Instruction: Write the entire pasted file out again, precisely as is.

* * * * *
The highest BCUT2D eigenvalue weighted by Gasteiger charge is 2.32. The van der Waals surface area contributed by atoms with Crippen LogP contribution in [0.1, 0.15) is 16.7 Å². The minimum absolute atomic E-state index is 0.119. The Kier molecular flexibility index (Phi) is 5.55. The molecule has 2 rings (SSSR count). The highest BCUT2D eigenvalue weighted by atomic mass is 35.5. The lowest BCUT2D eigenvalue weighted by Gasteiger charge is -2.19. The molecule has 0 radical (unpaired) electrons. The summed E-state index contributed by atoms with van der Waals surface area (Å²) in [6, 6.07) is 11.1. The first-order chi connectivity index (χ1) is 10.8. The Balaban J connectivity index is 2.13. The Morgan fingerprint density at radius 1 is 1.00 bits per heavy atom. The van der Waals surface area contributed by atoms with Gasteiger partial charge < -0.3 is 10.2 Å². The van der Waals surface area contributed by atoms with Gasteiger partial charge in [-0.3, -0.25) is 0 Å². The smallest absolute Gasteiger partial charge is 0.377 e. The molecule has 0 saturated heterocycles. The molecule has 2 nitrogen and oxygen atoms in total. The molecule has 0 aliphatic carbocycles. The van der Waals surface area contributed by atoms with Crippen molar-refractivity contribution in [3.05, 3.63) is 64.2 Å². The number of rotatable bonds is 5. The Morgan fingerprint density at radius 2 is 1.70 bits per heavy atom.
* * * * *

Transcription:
The highest BCUT2D eigenvalue weighted by Gasteiger charge is 2.32. The van der Waals surface area contributed by atoms with Crippen LogP contribution in [0.1, 0.15) is 16.7 Å². The minimum absolute atomic E-state index is 0.119. The Kier molecular flexibility index (Phi) is 5.55. The molecule has 2 rings (SSSR count). The highest BCUT2D eigenvalue weighted by atomic mass is 35.5. The lowest BCUT2D eigenvalue weighted by Gasteiger charge is -2.19. The molecule has 0 radical (unpaired) electrons. The summed E-state index contributed by atoms with van der Waals surface area (Å²) in [6, 6.07) is 11.1. The first-order chi connectivity index (χ1) is 10.8. The Balaban J connectivity index is 2.13. The Morgan fingerprint density at radius 1 is 1.00 bits per heavy atom. The van der Waals surface area contributed by atoms with Gasteiger partial charge < -0.3 is 10.2 Å². The van der Waals surface area contributed by atoms with Gasteiger partial charge in [-0.3, -0.25) is 0 Å². The smallest absolute Gasteiger partial charge is 0.377 e. The molecule has 0 saturated heterocycles. The molecule has 2 nitrogen and oxygen atoms in total. The molecule has 0 aliphatic carbocycles. The van der Waals surface area contributed by atoms with Crippen molar-refractivity contribution in [3.05, 3.63) is 64.2 Å². The number of rotatable bonds is 5. The Morgan fingerprint density at radius 2 is 1.70 bits per heavy atom.